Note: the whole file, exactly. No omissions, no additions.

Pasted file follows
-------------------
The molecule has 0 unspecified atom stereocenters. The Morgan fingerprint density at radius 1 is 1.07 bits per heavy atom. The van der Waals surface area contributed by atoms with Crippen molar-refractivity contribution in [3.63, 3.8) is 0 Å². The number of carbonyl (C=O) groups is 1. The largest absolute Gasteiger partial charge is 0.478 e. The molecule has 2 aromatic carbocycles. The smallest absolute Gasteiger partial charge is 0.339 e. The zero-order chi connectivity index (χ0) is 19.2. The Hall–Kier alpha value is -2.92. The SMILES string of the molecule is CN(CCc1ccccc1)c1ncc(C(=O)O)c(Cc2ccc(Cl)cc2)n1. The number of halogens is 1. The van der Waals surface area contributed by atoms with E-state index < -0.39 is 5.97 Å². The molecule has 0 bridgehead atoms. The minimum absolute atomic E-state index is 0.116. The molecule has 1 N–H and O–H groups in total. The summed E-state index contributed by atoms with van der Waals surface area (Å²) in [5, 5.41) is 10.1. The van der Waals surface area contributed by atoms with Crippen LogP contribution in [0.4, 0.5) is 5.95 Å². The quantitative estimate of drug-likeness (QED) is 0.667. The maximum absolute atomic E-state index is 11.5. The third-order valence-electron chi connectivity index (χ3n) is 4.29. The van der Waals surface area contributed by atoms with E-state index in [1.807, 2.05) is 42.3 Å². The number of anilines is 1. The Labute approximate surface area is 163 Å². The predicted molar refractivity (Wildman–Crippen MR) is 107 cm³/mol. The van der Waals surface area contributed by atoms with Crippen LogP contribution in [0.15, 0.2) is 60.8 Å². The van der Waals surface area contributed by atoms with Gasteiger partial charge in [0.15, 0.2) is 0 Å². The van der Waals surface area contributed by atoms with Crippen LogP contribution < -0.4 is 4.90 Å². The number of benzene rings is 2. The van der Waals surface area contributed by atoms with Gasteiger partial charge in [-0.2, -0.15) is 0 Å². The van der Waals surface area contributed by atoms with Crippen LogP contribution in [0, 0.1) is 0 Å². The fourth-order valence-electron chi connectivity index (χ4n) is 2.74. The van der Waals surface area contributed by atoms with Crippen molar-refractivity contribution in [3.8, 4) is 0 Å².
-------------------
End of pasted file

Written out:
The molecule has 0 unspecified atom stereocenters. The Morgan fingerprint density at radius 1 is 1.07 bits per heavy atom. The van der Waals surface area contributed by atoms with Crippen molar-refractivity contribution in [3.63, 3.8) is 0 Å². The number of carbonyl (C=O) groups is 1. The largest absolute Gasteiger partial charge is 0.478 e. The molecule has 2 aromatic carbocycles. The smallest absolute Gasteiger partial charge is 0.339 e. The zero-order chi connectivity index (χ0) is 19.2. The Hall–Kier alpha value is -2.92. The SMILES string of the molecule is CN(CCc1ccccc1)c1ncc(C(=O)O)c(Cc2ccc(Cl)cc2)n1. The number of halogens is 1. The van der Waals surface area contributed by atoms with E-state index < -0.39 is 5.97 Å². The molecule has 0 bridgehead atoms. The minimum absolute atomic E-state index is 0.116. The molecule has 1 N–H and O–H groups in total. The summed E-state index contributed by atoms with van der Waals surface area (Å²) in [5, 5.41) is 10.1. The van der Waals surface area contributed by atoms with Crippen LogP contribution in [0.4, 0.5) is 5.95 Å². The quantitative estimate of drug-likeness (QED) is 0.667. The maximum absolute atomic E-state index is 11.5. The third-order valence-electron chi connectivity index (χ3n) is 4.29. The van der Waals surface area contributed by atoms with E-state index in [1.807, 2.05) is 42.3 Å². The number of anilines is 1. The Labute approximate surface area is 163 Å². The predicted molar refractivity (Wildman–Crippen MR) is 107 cm³/mol. The van der Waals surface area contributed by atoms with Crippen LogP contribution in [0.15, 0.2) is 60.8 Å². The van der Waals surface area contributed by atoms with Gasteiger partial charge in [0.15, 0.2) is 0 Å². The van der Waals surface area contributed by atoms with Crippen LogP contribution < -0.4 is 4.90 Å². The number of benzene rings is 2. The van der Waals surface area contributed by atoms with Gasteiger partial charge in [-0.2, -0.15) is 0 Å². The van der Waals surface area contributed by atoms with Crippen LogP contribution in [0, 0.1) is 0 Å². The fourth-order valence-electron chi connectivity index (χ4n) is 2.74. The van der Waals surface area contributed by atoms with Crippen molar-refractivity contribution in [3.8, 4) is 0 Å².